Chancellor Angela Merkel of Germany, who is seeking re-election for a third term on Sunday, at no time allowed herself to be drawn into any debate about the use of force. She knows full well that German public opinion is strongly against any military action. Even the chemical weapons attacks did not seem to shock Germans all that much -- despite their abhorrence over how the Nazis used such deadly weapons during World War II.
Not only did the Europeans not back any military effort, they did not seem all that engaged in the diplomatic efforts, either. With few exceptions, there was no push by European Union member states or Catherine Ashton, the union's foreign policy chief, to pursue the diplomatic channel or to propose that Syria's chemical weapons stockpile be brought under international inspection.
"Europe was not pursuing all the diplomatic and political options," said Marcin Terlikowski, security expert at the Polish Institute of International Affairs.
In the end, it was President Vladimir V. Putin of Russia, harshly criticized by the United States for supporting the Syrian president, who took center stage by proposing international supervision of the chemical weapons.
These trends may be pointing to a "new" Europe in which the political resolve for serious diplomacy is lacking among the European Union's 28 member states, and the conviction to enforce international weapons conventions is largely absent.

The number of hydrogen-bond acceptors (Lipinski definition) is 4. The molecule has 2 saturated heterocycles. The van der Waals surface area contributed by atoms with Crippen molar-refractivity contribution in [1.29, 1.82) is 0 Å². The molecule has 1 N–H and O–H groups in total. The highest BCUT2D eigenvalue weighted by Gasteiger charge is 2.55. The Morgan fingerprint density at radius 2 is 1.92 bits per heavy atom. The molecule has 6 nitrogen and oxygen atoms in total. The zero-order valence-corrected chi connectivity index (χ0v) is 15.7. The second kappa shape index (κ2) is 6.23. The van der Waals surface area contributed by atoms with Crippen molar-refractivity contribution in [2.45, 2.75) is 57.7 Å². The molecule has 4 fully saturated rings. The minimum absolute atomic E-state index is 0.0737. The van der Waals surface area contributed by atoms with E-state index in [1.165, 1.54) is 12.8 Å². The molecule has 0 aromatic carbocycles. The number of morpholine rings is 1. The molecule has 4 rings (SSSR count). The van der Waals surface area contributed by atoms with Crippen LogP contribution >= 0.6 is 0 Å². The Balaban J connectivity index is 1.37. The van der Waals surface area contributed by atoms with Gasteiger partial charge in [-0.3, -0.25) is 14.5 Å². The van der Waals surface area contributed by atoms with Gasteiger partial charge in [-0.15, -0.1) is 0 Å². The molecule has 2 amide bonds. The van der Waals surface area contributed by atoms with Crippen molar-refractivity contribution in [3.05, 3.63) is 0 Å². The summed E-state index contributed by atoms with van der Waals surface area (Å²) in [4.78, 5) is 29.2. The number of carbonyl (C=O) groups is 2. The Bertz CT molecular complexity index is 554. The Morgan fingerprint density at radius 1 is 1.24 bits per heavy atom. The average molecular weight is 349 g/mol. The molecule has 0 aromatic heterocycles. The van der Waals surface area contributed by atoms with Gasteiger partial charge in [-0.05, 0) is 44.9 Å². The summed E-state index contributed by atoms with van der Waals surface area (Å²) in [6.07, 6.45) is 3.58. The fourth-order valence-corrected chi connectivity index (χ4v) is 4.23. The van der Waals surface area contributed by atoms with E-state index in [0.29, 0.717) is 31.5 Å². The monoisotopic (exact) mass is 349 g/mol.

These trends are not comforting to the Obama administration. Over the past several years, U.S. defense secretaries have repeatedly criticized their European allies for being unwilling to spend more on defense, share scarce military resources or make tough decisions about the use of force.
Yet, if Europe as a whole is becoming more skeptical of the military, the latest Transatlantic Trends report shows that the American public also increasingly opposes the use of force, at least when it comes to Syria.
According to the survey, 62 percent of Americans polled oppose military intervention, compared to 55 percent a year ago. Given this war weariness, it is hardly surprising that Mr. Obama postponed seeking a vote from Congress.
This aversion to force, say analysts, may reflect a growing realization that military force carries a very high price, though it often yields only limited results. Force can overthrow dictators, as in the case of Iraq and Libya, or the Taliban in Afghanistan. But the instability now in all three countries has, as the Transatlantic Trends report shows, encouraged skepticism among Europeans and Americans about the use of force.
If Europeans refuse to consider force as a last option to support diplomatic efforts, analysts believe that the European Union's foreign policy will be toothless.
Judy Dempsey is editor in chief of Strategic Europe at Carnegie Europe. (www.carnegieeurope.eu)
This article originally appeared in The New York Times.